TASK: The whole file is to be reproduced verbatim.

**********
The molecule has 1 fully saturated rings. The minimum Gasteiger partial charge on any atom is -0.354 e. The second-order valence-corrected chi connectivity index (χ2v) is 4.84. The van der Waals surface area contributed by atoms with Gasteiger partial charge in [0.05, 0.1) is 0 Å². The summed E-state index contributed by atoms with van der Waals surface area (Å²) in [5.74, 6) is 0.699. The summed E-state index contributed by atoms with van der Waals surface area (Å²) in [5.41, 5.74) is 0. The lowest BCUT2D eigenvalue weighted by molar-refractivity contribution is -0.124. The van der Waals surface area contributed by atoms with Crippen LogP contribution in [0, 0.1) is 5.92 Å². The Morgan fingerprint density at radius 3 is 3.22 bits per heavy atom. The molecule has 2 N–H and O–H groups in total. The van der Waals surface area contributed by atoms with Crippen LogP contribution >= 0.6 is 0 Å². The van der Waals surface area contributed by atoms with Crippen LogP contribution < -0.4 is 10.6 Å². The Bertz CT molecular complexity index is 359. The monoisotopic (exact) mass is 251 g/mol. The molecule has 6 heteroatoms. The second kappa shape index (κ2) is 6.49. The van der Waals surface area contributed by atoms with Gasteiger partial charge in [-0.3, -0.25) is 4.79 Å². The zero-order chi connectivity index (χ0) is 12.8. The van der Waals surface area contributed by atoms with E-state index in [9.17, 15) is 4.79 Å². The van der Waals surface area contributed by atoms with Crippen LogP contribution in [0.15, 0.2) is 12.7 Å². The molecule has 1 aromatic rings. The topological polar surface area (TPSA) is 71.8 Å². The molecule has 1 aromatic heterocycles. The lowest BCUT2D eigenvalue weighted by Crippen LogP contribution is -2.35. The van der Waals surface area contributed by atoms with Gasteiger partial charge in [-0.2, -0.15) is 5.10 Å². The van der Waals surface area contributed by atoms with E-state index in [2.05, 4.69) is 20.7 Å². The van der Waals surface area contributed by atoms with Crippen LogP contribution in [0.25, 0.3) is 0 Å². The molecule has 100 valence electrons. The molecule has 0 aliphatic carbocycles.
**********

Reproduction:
The molecule has 1 fully saturated rings. The minimum Gasteiger partial charge on any atom is -0.354 e. The second-order valence-corrected chi connectivity index (χ2v) is 4.84. The van der Waals surface area contributed by atoms with Gasteiger partial charge in [0.05, 0.1) is 0 Å². The summed E-state index contributed by atoms with van der Waals surface area (Å²) in [5.74, 6) is 0.699. The summed E-state index contributed by atoms with van der Waals surface area (Å²) in [5.41, 5.74) is 0. The lowest BCUT2D eigenvalue weighted by molar-refractivity contribution is -0.124. The van der Waals surface area contributed by atoms with Crippen LogP contribution in [0, 0.1) is 5.92 Å². The Morgan fingerprint density at radius 3 is 3.22 bits per heavy atom. The molecule has 2 N–H and O–H groups in total. The van der Waals surface area contributed by atoms with Crippen LogP contribution >= 0.6 is 0 Å². The van der Waals surface area contributed by atoms with Crippen LogP contribution < -0.4 is 10.6 Å². The Bertz CT molecular complexity index is 359. The monoisotopic (exact) mass is 251 g/mol. The molecule has 6 heteroatoms. The second kappa shape index (κ2) is 6.49. The van der Waals surface area contributed by atoms with Gasteiger partial charge in [-0.3, -0.25) is 4.79 Å². The zero-order chi connectivity index (χ0) is 12.8. The van der Waals surface area contributed by atoms with E-state index in [9.17, 15) is 4.79 Å². The van der Waals surface area contributed by atoms with Crippen LogP contribution in [0.15, 0.2) is 12.7 Å². The molecule has 1 aromatic rings. The topological polar surface area (TPSA) is 71.8 Å². The molecule has 1 aromatic heterocycles. The lowest BCUT2D eigenvalue weighted by Crippen LogP contribution is -2.35. The van der Waals surface area contributed by atoms with Gasteiger partial charge in [-0.2, -0.15) is 5.10 Å². The van der Waals surface area contributed by atoms with E-state index in [2.05, 4.69) is 20.7 Å². The van der Waals surface area contributed by atoms with Crippen LogP contribution in [0.25, 0.3) is 0 Å². The molecule has 100 valence electrons. The molecule has 0 aliphatic carbocycles.